Tapping your home equity to pay for your kids' education is a reasonable move only if you've exhausted all other possibilities. Here's what you should consider long before you contemplate borrowing against your home:
  • Make sure your kids max out on student aid.
    Please don't feel guilty about this; they need to take on some of the cost themselves. Besides, repayment terms for students are better than what parents can get. A repayment plan scheduled to take effect in mid-2009 ensures that your child's monthly student loan payment will not exceed 15 percent of his or her disposable income, and any outstanding balance after 25 years will be forgiven.

  • Shop for scholarships.
    Don't just take the word of your guidance counselor or college consultant—put your own elbow grease into looking for every possible bit of aid. Check out fastweb.com for a free database of scholarships.

  • Consider a less expensive route.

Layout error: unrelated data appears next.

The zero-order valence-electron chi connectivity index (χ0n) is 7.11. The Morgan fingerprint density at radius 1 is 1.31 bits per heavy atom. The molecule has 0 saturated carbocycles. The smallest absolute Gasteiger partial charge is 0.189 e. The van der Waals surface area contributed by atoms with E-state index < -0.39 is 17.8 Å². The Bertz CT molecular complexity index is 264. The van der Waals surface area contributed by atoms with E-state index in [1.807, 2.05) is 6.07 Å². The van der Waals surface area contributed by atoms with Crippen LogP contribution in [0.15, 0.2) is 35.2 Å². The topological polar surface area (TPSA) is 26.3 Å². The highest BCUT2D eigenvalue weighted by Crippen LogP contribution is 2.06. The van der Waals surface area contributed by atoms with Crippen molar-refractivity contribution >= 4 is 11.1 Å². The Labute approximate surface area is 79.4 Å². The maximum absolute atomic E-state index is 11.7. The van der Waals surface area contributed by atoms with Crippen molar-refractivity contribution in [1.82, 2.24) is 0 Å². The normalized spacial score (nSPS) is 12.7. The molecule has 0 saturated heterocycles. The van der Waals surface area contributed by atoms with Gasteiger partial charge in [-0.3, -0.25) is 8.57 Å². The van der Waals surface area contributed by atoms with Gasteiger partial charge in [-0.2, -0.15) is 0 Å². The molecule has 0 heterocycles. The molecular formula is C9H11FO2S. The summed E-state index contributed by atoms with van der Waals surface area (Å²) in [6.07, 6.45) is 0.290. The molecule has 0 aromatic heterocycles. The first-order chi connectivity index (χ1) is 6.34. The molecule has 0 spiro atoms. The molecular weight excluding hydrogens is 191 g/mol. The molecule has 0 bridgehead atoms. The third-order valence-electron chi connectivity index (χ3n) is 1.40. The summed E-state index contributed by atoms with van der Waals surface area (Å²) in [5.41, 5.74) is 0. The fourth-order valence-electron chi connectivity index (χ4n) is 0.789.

By doing your homework, you can find plenty of public universities—as well as special programs within a school—that deliver a terrific education at a much lower cost than many private institutions. A solid public school education that doesn't leave you or your children owing six figures may be what's best for you and your family.

  • Start a 529 savings plan.
    There's no income limit on who can make use of these savings vehicles for college. Interest on invested money is tax deferred, and withdrawals used to pay for college costs are tax-free. Parents who are on track with their retirement plans and would like to build a college fund for a young child can learn more about 529s at savingforcollege.com.


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